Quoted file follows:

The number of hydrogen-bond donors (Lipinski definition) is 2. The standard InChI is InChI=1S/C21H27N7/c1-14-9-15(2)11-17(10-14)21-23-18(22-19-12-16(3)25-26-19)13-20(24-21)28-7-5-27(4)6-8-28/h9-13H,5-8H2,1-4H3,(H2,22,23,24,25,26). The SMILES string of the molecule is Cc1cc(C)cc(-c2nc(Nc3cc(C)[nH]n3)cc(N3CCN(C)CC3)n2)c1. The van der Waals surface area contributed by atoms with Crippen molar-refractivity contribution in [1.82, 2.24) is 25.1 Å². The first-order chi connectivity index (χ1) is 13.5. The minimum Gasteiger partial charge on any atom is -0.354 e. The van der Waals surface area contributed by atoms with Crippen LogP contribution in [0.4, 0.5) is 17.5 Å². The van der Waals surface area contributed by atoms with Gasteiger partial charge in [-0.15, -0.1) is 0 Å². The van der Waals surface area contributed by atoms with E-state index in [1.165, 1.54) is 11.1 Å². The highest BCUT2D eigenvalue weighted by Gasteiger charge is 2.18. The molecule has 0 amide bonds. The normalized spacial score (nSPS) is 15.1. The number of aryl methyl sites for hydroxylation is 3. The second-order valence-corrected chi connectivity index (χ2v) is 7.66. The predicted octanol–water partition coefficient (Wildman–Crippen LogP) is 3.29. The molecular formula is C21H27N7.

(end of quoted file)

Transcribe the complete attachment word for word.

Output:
The number of hydrogen-bond donors (Lipinski definition) is 2. The standard InChI is InChI=1S/C21H27N7/c1-14-9-15(2)11-17(10-14)21-23-18(22-19-12-16(3)25-26-19)13-20(24-21)28-7-5-27(4)6-8-28/h9-13H,5-8H2,1-4H3,(H2,22,23,24,25,26). The SMILES string of the molecule is Cc1cc(C)cc(-c2nc(Nc3cc(C)[nH]n3)cc(N3CCN(C)CC3)n2)c1. The van der Waals surface area contributed by atoms with Crippen molar-refractivity contribution in [1.82, 2.24) is 25.1 Å². The first-order chi connectivity index (χ1) is 13.5. The minimum Gasteiger partial charge on any atom is -0.354 e. The van der Waals surface area contributed by atoms with Crippen LogP contribution in [0.4, 0.5) is 17.5 Å². The van der Waals surface area contributed by atoms with Gasteiger partial charge in [-0.15, -0.1) is 0 Å². The van der Waals surface area contributed by atoms with E-state index in [1.165, 1.54) is 11.1 Å². The highest BCUT2D eigenvalue weighted by Gasteiger charge is 2.18. The molecule has 0 amide bonds. The normalized spacial score (nSPS) is 15.1. The number of aryl methyl sites for hydroxylation is 3. The second-order valence-corrected chi connectivity index (χ2v) is 7.66. The predicted octanol–water partition coefficient (Wildman–Crippen LogP) is 3.29. The molecular formula is C21H27N7.